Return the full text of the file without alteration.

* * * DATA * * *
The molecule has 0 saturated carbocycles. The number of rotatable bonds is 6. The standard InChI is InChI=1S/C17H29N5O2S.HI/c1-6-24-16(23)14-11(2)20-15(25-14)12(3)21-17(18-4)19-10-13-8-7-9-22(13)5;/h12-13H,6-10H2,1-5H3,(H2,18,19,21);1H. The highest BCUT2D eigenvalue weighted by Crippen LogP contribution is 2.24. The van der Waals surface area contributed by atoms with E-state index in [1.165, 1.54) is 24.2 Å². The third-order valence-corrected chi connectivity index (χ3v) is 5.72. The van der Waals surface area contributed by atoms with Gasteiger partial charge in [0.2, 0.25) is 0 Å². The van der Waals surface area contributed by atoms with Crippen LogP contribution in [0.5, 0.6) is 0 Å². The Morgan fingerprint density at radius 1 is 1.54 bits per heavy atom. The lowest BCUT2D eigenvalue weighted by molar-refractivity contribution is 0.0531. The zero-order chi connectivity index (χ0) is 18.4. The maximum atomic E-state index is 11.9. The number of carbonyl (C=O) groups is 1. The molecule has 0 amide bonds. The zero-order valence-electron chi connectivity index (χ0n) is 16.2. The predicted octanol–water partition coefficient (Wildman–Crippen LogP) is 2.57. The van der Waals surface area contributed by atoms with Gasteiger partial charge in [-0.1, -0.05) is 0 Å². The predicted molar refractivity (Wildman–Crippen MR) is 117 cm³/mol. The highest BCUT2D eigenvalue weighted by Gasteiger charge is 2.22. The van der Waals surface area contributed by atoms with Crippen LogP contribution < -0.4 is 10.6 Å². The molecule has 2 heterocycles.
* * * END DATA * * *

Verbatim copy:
The molecule has 0 saturated carbocycles. The number of rotatable bonds is 6. The standard InChI is InChI=1S/C17H29N5O2S.HI/c1-6-24-16(23)14-11(2)20-15(25-14)12(3)21-17(18-4)19-10-13-8-7-9-22(13)5;/h12-13H,6-10H2,1-5H3,(H2,18,19,21);1H. The highest BCUT2D eigenvalue weighted by Crippen LogP contribution is 2.24. The van der Waals surface area contributed by atoms with E-state index in [1.165, 1.54) is 24.2 Å². The third-order valence-corrected chi connectivity index (χ3v) is 5.72. The van der Waals surface area contributed by atoms with Gasteiger partial charge in [0.2, 0.25) is 0 Å². The van der Waals surface area contributed by atoms with Crippen LogP contribution in [0.5, 0.6) is 0 Å². The Morgan fingerprint density at radius 1 is 1.54 bits per heavy atom. The lowest BCUT2D eigenvalue weighted by molar-refractivity contribution is 0.0531. The zero-order chi connectivity index (χ0) is 18.4. The maximum atomic E-state index is 11.9. The number of carbonyl (C=O) groups is 1. The molecule has 0 amide bonds. The zero-order valence-electron chi connectivity index (χ0n) is 16.2. The predicted octanol–water partition coefficient (Wildman–Crippen LogP) is 2.57. The van der Waals surface area contributed by atoms with Gasteiger partial charge in [-0.1, -0.05) is 0 Å². The predicted molar refractivity (Wildman–Crippen MR) is 117 cm³/mol. The highest BCUT2D eigenvalue weighted by Gasteiger charge is 2.22. The van der Waals surface area contributed by atoms with Crippen LogP contribution < -0.4 is 10.6 Å². The molecule has 2 heterocycles.